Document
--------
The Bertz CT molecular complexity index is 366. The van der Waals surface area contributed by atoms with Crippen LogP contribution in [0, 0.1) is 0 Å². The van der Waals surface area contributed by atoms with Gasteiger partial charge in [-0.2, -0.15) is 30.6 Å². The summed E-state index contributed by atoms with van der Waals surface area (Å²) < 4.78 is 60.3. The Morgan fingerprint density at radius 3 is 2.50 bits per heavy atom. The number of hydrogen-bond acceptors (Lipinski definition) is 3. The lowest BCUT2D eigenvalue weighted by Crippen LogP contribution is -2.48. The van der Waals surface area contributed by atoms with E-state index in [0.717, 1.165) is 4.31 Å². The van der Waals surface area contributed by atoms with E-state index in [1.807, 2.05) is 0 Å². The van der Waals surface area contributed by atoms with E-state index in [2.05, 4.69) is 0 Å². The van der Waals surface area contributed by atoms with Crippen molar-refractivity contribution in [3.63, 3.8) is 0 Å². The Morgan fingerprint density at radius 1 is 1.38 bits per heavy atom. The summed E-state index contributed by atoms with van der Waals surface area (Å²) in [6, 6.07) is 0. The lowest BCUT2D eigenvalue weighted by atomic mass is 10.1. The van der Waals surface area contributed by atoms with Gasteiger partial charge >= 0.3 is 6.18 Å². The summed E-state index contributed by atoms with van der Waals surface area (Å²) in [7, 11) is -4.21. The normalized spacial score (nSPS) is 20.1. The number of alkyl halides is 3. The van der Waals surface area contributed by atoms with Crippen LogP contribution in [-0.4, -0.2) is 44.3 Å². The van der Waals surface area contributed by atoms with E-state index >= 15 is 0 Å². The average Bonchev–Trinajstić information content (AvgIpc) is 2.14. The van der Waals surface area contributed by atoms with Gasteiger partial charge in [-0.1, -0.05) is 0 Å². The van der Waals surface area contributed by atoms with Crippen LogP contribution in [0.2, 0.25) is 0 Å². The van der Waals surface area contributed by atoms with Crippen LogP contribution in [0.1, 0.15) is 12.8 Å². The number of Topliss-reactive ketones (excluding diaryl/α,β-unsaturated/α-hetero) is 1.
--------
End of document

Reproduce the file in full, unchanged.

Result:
The Bertz CT molecular complexity index is 366. The van der Waals surface area contributed by atoms with Crippen LogP contribution in [0, 0.1) is 0 Å². The van der Waals surface area contributed by atoms with Gasteiger partial charge in [-0.2, -0.15) is 30.6 Å². The summed E-state index contributed by atoms with van der Waals surface area (Å²) < 4.78 is 60.3. The Morgan fingerprint density at radius 3 is 2.50 bits per heavy atom. The number of hydrogen-bond acceptors (Lipinski definition) is 3. The lowest BCUT2D eigenvalue weighted by Crippen LogP contribution is -2.48. The van der Waals surface area contributed by atoms with E-state index in [0.717, 1.165) is 4.31 Å². The van der Waals surface area contributed by atoms with E-state index in [1.807, 2.05) is 0 Å². The van der Waals surface area contributed by atoms with E-state index in [2.05, 4.69) is 0 Å². The van der Waals surface area contributed by atoms with Crippen molar-refractivity contribution in [3.63, 3.8) is 0 Å². The Morgan fingerprint density at radius 1 is 1.38 bits per heavy atom. The summed E-state index contributed by atoms with van der Waals surface area (Å²) in [6, 6.07) is 0. The lowest BCUT2D eigenvalue weighted by atomic mass is 10.1. The van der Waals surface area contributed by atoms with Gasteiger partial charge >= 0.3 is 6.18 Å². The summed E-state index contributed by atoms with van der Waals surface area (Å²) in [7, 11) is -4.21. The normalized spacial score (nSPS) is 20.1. The number of alkyl halides is 3. The van der Waals surface area contributed by atoms with Crippen LogP contribution in [-0.4, -0.2) is 44.3 Å². The van der Waals surface area contributed by atoms with E-state index >= 15 is 0 Å². The average Bonchev–Trinajstić information content (AvgIpc) is 2.14. The van der Waals surface area contributed by atoms with Gasteiger partial charge in [-0.1, -0.05) is 0 Å². The van der Waals surface area contributed by atoms with Crippen LogP contribution in [0.2, 0.25) is 0 Å². The van der Waals surface area contributed by atoms with Crippen LogP contribution in [0.1, 0.15) is 12.8 Å². The number of Topliss-reactive ketones (excluding diaryl/α,β-unsaturated/α-hetero) is 1.